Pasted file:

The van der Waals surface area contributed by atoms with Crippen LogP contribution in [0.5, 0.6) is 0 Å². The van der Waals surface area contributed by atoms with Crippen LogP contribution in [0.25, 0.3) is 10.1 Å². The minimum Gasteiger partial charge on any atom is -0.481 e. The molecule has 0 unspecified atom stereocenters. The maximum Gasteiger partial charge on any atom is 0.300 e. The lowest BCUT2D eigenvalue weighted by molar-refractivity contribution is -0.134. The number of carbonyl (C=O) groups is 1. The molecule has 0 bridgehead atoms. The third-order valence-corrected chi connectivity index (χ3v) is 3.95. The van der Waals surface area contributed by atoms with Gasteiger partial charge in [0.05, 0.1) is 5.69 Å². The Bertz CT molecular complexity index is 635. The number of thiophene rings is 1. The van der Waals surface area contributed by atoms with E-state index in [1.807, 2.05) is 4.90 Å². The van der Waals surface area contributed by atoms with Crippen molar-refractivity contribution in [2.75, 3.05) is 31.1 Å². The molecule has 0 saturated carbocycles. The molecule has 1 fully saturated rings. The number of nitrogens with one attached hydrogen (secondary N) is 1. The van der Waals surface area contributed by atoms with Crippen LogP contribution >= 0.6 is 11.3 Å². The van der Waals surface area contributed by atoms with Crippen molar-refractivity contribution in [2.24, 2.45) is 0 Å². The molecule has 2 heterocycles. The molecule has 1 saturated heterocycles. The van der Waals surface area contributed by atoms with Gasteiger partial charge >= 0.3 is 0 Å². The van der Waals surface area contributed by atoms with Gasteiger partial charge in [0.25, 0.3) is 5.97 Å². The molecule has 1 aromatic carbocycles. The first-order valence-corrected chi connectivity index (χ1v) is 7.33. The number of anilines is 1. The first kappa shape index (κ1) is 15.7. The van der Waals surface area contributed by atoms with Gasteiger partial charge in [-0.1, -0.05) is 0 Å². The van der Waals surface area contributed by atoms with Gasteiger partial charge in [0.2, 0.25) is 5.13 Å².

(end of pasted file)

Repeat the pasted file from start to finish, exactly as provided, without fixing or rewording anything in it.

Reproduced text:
The van der Waals surface area contributed by atoms with Crippen LogP contribution in [0.5, 0.6) is 0 Å². The van der Waals surface area contributed by atoms with Crippen LogP contribution in [0.25, 0.3) is 10.1 Å². The minimum Gasteiger partial charge on any atom is -0.481 e. The molecule has 0 unspecified atom stereocenters. The maximum Gasteiger partial charge on any atom is 0.300 e. The lowest BCUT2D eigenvalue weighted by molar-refractivity contribution is -0.134. The number of carbonyl (C=O) groups is 1. The molecule has 0 bridgehead atoms. The third-order valence-corrected chi connectivity index (χ3v) is 3.95. The van der Waals surface area contributed by atoms with Gasteiger partial charge in [0.05, 0.1) is 5.69 Å². The Bertz CT molecular complexity index is 635. The number of thiophene rings is 1. The van der Waals surface area contributed by atoms with E-state index in [1.807, 2.05) is 4.90 Å². The van der Waals surface area contributed by atoms with Crippen molar-refractivity contribution in [2.75, 3.05) is 31.1 Å². The molecule has 0 saturated carbocycles. The molecule has 1 fully saturated rings. The number of nitrogens with one attached hydrogen (secondary N) is 1. The van der Waals surface area contributed by atoms with Crippen LogP contribution >= 0.6 is 11.3 Å². The van der Waals surface area contributed by atoms with Crippen molar-refractivity contribution in [2.24, 2.45) is 0 Å². The molecule has 2 heterocycles. The molecule has 1 saturated heterocycles. The van der Waals surface area contributed by atoms with Gasteiger partial charge >= 0.3 is 0 Å². The van der Waals surface area contributed by atoms with Gasteiger partial charge in [0.25, 0.3) is 5.97 Å². The molecule has 1 aromatic carbocycles. The first-order valence-corrected chi connectivity index (χ1v) is 7.33. The number of anilines is 1. The first kappa shape index (κ1) is 15.7. The van der Waals surface area contributed by atoms with Gasteiger partial charge in [-0.1, -0.05) is 0 Å². The van der Waals surface area contributed by atoms with Gasteiger partial charge in [0.2, 0.25) is 5.13 Å².